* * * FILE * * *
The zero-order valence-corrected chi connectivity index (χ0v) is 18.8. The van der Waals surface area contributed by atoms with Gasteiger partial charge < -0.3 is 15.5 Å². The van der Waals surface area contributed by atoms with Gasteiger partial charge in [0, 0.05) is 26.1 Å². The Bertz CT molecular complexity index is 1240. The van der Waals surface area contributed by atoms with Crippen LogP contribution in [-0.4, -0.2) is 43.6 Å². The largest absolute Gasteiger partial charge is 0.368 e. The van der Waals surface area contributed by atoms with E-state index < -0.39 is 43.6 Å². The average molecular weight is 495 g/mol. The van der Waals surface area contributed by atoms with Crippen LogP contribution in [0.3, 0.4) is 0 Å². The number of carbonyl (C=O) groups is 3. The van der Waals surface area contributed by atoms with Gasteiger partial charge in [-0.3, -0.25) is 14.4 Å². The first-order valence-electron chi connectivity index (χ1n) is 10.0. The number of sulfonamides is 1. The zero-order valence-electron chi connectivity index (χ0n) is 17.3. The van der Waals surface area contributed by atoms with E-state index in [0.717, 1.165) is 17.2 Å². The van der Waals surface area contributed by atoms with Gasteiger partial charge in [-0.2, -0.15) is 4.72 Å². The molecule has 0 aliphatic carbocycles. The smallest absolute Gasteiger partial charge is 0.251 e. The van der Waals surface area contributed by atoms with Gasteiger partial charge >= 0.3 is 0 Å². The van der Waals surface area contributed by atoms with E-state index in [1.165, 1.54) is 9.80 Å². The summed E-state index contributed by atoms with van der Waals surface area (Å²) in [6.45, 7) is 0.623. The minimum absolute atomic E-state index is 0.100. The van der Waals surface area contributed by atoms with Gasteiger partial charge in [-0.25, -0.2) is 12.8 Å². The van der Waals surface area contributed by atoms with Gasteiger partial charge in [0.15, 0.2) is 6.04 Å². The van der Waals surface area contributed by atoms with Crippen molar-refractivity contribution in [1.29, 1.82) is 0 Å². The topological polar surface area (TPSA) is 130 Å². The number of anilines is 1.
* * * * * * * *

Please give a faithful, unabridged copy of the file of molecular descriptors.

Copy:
The zero-order valence-corrected chi connectivity index (χ0v) is 18.8. The van der Waals surface area contributed by atoms with Gasteiger partial charge < -0.3 is 15.5 Å². The van der Waals surface area contributed by atoms with Gasteiger partial charge in [0, 0.05) is 26.1 Å². The Bertz CT molecular complexity index is 1240. The van der Waals surface area contributed by atoms with Crippen LogP contribution in [-0.4, -0.2) is 43.6 Å². The largest absolute Gasteiger partial charge is 0.368 e. The van der Waals surface area contributed by atoms with E-state index < -0.39 is 43.6 Å². The average molecular weight is 495 g/mol. The van der Waals surface area contributed by atoms with Crippen LogP contribution in [0.3, 0.4) is 0 Å². The number of carbonyl (C=O) groups is 3. The van der Waals surface area contributed by atoms with Gasteiger partial charge in [-0.3, -0.25) is 14.4 Å². The first-order valence-electron chi connectivity index (χ1n) is 10.0. The number of sulfonamides is 1. The zero-order valence-electron chi connectivity index (χ0n) is 17.3. The van der Waals surface area contributed by atoms with E-state index in [0.717, 1.165) is 17.2 Å². The van der Waals surface area contributed by atoms with Gasteiger partial charge in [-0.2, -0.15) is 4.72 Å². The molecule has 0 aliphatic carbocycles. The smallest absolute Gasteiger partial charge is 0.251 e. The van der Waals surface area contributed by atoms with Gasteiger partial charge >= 0.3 is 0 Å². The van der Waals surface area contributed by atoms with E-state index in [1.165, 1.54) is 9.80 Å². The summed E-state index contributed by atoms with van der Waals surface area (Å²) in [6.45, 7) is 0.623. The minimum absolute atomic E-state index is 0.100. The van der Waals surface area contributed by atoms with Gasteiger partial charge in [-0.25, -0.2) is 12.8 Å². The van der Waals surface area contributed by atoms with Gasteiger partial charge in [0.15, 0.2) is 6.04 Å². The van der Waals surface area contributed by atoms with Crippen molar-refractivity contribution in [1.29, 1.82) is 0 Å². The topological polar surface area (TPSA) is 130 Å². The number of anilines is 1.